Violent Clashes in Tahrir Square


Not good:

Clashes are continuing between Egyptian security forces and more than 5,000 protesters in Cairo’s Tahrir Square, leaving more than 590 injured, according to witnesses and medical officials.

Tahrir Square, the epicenter of protests that toppled Hosni Mubarak, Egypt’s former president, remained sealed off early on Wednesday as lines of security forces in riot gear strived to regain control from demonstrators.

Witnesses said the clashes started on Tuesday when police tried to clear a sit-in at the state-TV building, which included families of those killed during the country’s revolution earlier this year, known as the “martyrs”, according to the Daily News, an Egyptian news website.

Witnesses said police showed up and attacked the families outside the Balloon Theatre in Agouza, where a planned memorial service for the families was taken place.

The ministry of interior said in a statement on Tuesday that “people who claimed to be families of martyrs, tried to break into the theatre” in which the service was held.

Al Jazeera correspondent in Cairo Ayman Mohyeldin said: “The original dispute happened between families of the martyrs of the revolution as they were trying to attend an event [and were denied access].

“At that point there were clashes between police and some of those family members that ultimately spilled over to other parts of the city.

“The protest gained momentum and made its way into Tahrir Square, and ultimately to the interior ministry,” he said.

Rocks and shattered glass littered the streets around Tahrir, as protesters chanted: “Down with the military junta.”

Egyptian Prime Minister Essam Sharaf has said that he ordered the police to withdraw from Tahrir Square to reduce tension.

He also added that the performance of the police had been improving, and that some people may not be happy with the gradual return of police and security. But he “urged the youth to protect their revolution.”

Our correspondent in Cairo said that police had been aggressive in pushing the crowd back.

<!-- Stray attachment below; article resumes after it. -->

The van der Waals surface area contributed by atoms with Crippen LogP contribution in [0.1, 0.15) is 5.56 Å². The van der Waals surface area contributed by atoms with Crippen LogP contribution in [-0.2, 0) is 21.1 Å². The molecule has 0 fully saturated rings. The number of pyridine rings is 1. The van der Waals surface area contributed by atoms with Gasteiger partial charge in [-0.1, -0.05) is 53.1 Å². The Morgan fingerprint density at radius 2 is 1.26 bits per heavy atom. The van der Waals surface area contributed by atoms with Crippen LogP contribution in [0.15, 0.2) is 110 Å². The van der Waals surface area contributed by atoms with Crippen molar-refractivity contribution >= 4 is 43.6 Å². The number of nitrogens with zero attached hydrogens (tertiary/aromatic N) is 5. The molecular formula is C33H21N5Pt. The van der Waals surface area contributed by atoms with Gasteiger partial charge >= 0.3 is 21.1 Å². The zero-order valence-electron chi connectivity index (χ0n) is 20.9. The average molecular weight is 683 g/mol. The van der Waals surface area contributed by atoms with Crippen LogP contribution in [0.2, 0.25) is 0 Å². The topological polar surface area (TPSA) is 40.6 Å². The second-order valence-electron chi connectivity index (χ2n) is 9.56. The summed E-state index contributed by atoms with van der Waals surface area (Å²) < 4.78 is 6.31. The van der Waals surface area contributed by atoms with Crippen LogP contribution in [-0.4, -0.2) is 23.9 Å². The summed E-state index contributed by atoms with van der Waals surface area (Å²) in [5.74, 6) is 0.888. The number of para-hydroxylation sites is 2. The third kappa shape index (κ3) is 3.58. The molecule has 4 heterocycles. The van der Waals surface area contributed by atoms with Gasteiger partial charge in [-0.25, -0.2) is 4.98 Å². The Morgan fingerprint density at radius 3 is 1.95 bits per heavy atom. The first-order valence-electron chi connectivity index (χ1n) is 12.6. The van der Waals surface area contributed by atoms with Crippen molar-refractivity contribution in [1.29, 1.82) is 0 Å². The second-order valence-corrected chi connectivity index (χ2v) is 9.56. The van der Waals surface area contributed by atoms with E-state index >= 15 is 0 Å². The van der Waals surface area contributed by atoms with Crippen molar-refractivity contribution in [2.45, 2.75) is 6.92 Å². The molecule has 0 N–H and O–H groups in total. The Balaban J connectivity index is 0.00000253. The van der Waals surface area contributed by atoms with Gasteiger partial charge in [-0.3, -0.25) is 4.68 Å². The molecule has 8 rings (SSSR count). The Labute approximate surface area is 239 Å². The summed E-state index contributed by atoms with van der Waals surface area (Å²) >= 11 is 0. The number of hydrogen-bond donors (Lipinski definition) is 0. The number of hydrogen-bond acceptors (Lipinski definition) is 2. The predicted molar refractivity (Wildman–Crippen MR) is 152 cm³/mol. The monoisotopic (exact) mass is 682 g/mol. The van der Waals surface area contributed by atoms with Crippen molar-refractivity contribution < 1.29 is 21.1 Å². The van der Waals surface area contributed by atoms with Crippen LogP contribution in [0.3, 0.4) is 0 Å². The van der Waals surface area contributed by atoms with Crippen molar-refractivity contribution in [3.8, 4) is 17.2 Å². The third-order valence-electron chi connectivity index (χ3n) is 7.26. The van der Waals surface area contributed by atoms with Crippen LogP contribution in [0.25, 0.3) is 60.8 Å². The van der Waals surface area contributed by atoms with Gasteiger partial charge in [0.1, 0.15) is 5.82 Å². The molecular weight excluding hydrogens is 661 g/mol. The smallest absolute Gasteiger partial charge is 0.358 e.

Looks like the new Egypt is a lot like the old Egypt. Keep in mind what took place during the “revolution” was a military coup and thus far, there is no evidence that this is anything other than essentially a continuation of military dictatorship, just without Mubarak. And that is NOT the fault of the Egyptian people.

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About Stacy

Attorney, Publisher, Foreign Policy wonk

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2 Comments on “Violent Clashes in Tahrir Square”

  1. tovah8 Says:

    I feel bad for the people of Egypt- I don’t know how they take on the military-industrial complex their which is heavily supported by the U.S. and Europe. People have been saying that the military won’t want to give up control of the country and all the monetary perks that goes along with it. It would be helpful if the media and commentators would remind people of what you said- that at this stage it’s still a military dictatorship. I know things don’t change overnight but it’s hard to see how the average Egyptian will be able to get control from the military. What happened with El Baradei? We haven’t heard much from him lately. He should run for President of Egypt.

    Reply

  2. Carolyn-Rodham Says:

    Come to think of it, we hear very little about the Arab Spring-into-Summer from our State Department or Obama adminstration (at least, not since his speech during Bibi’s visit). Be nice to think someone at State is keeping tabs on the “big picture” in the Middle East. Or maybe our marching orders from Israel are to turn a blind eye as things slowly settle back to how they used to be — with a different cast of characters.

    Reply

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